Chaturang denotes a composition of a song in four parts: Fast Khayal, Tarana, Sargam, and a “Paran” of Tabla or Pakhwaj.
Resembling Thumri, Dadra features amorous texts and is set in dadra tala. Singers often perform a dadra following a Thumri.
Ragasagar consists of different parts of musical passages in different ragas within a single composition. These compositions include 8 to 12 different ragas, and the lyrics indicate the change of ragas. The peculiarity of this style lies in the smooth transitions between musical passages and ragas.
|Dhrupad||Oldest form of Hindustani vocal music – Devotional art form – Involves a duo of male vocalists, accompanied by tanpura and pakhawaj – Four forms: Dagar Bani, Khandaar Bani, Nauhar Bani, and Gauhar Bani||Dagari Gharana: Gundecha Brothers – Darbhanga Gharana: Mallik family – Bettiah Gharana: Mishra family – Talwandi Gharana: Challenges due to location in Pakistan|
|Khayal||Romantic style of Hindustani vocal music – Originated in the 18th century – Features running glides (Tans) and bol-tans – Gwalior Gharana, Kirana Gharana, Agra Gharana, Patiala Gharana, Jaipur-Atrauli Gharana, Bhendi Bazaar Gharana||Gwalior Gharana: Nathu Khan, Vishnu Palushkar – Kirana Gharana: Bhimsen Joshi, Gangubai Hangal – Agra Gharana: Mohsin Khan Niazi, C.R. Vyas – Patiala Gharana: Bade Ghulam Ali Khan – Jaipur-Atrauli Gharana: Alladiya Khan – Bhendi Bazaar Gharana: Chhajju Khan, Nazir Khan, Khadim Hussain Khan|
|Tarana Style||Characterized by intricate rhythms and woven syllables – Originated from the efforts of Amir Khusro – Relies on rhythmic patterns and tabla bols – “Meaningless” bols to develop a raaga||Pandit Rattan Mohan Sharma (Mewati Gharana) – Title: “Tarana ke Baadshah” (King of Tarana)|
|Semi-Classical||Rooted in swara (notes) – Lighter versions of ragas – Lighter tala and faster tempo – Emphasis on bhava (emotion) and lyrics||Thumri: Benaras, Lucknow, Patiala Gharanas – Tappa: Varanasi, Gwalior – Dhamar-Hori: Associated with Holi – Dadra: Resembles Thumri|
|Thumri||Romantic and erotic style – Originated in the 18th century CE – Developed by Sadiq Ali Shah – Associated with Kathak dance – Purbi Thumri (slower), Punjabi Thumri (fast and lively)||Gharanas: Benaras, Lucknow, Patiala|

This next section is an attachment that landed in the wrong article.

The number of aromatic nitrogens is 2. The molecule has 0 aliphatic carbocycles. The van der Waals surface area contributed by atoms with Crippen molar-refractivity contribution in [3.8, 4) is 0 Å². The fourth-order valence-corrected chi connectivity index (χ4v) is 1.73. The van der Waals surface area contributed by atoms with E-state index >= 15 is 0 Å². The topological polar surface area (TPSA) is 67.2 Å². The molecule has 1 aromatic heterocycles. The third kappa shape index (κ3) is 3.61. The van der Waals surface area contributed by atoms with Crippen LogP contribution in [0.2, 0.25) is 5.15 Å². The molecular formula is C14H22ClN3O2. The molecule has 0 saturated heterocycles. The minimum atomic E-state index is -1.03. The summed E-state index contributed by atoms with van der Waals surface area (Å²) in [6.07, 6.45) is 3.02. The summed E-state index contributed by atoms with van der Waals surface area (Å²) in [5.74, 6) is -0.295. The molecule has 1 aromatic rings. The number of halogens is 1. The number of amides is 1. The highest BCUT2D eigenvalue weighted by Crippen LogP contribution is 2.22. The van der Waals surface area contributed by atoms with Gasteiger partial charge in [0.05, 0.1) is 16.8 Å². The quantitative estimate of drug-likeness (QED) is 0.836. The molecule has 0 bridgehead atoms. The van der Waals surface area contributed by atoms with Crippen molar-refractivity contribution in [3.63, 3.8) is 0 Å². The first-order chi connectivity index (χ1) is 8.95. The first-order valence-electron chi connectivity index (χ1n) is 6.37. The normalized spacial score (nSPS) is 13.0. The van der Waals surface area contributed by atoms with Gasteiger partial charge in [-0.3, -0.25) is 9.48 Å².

|Tappa Style||Developed from folk songs of camel riders – Folklore centered around love and passion – Quick and intricate display of note patterns – Composed mainly in Thumri ragas||Notable exponents: Mian Sodi, Pandit Laxman Rao, Shanno Khurana|
|Dhamar-Hori Style||Associated with Holi festival – Praises Lord Krishna – Sung in dhamar tala – Hori, a type of dhrupad sung during Holi||Sung during festivals like Janmashthami, Ramnavami, and Holi|
|Ghazal||Originated in Iran in the 10th century CE – Central theme of unattainable love – Golden period in the 18th and 19th centuries – Simplified over time||Famous figures: Muhammad Iqbal, Mirza Ghalib, Kazi Nazrul Islam|
|Bhajan||Devotional musical form – Emphasizes lyrics and melodious raga – Accompanied by instruments like Harmonium, Tambourine, Tabla, and Dholak||Renowned singers: Anup Jalota, Anuradha Paudwal, Manna Dey|
|Chaturang||Composition in four parts: Fast Khayal, Tarana, Sargam, and a “Paran” of Tabla or Pakhwaj||Structure includes Fast Khayal, Tarana, Sargam, and “Paran” of Tabla or Pakhwaj|
|Dadra||Resembles Thumri – Features amorous texts – Set in dadra tala||Often performed following a Thumri|
|Ragasagar||Consists of different parts of musical passages in different ragas within a single composition – Smooth transitions between musical passages and ragas||Compositions include 8 to 12 different ragas, indicating the change of ragas|
Hindustani Music UPSC
Hindustani Classical Music, rooted in Bharata’s Natyashastra, comprises diverse styles. Dhrupad, the oldest vocal form, emphasizes literal rendering of verse. Khayal, a romantic style, features running glides and bol-tans. Tarana, known for intricate rhythms, relies on meaningless bols. Semi-classical genres like Thumri explore romantic and devotional themes. Tappa, rooted in folk, showcases quick and intricate note patterns. Ghazal, originating in Iran, centers on unattainable love. Bhajan, a devotional form, emphasizes lyrics and melody. The Chaturang composition includes Fast Khayal, Tarana, Sargam, and a “Paran.” Dadra, resembling Thumri, features amorous texts. Ragasagar involves smooth transitions between musical passages and ragas.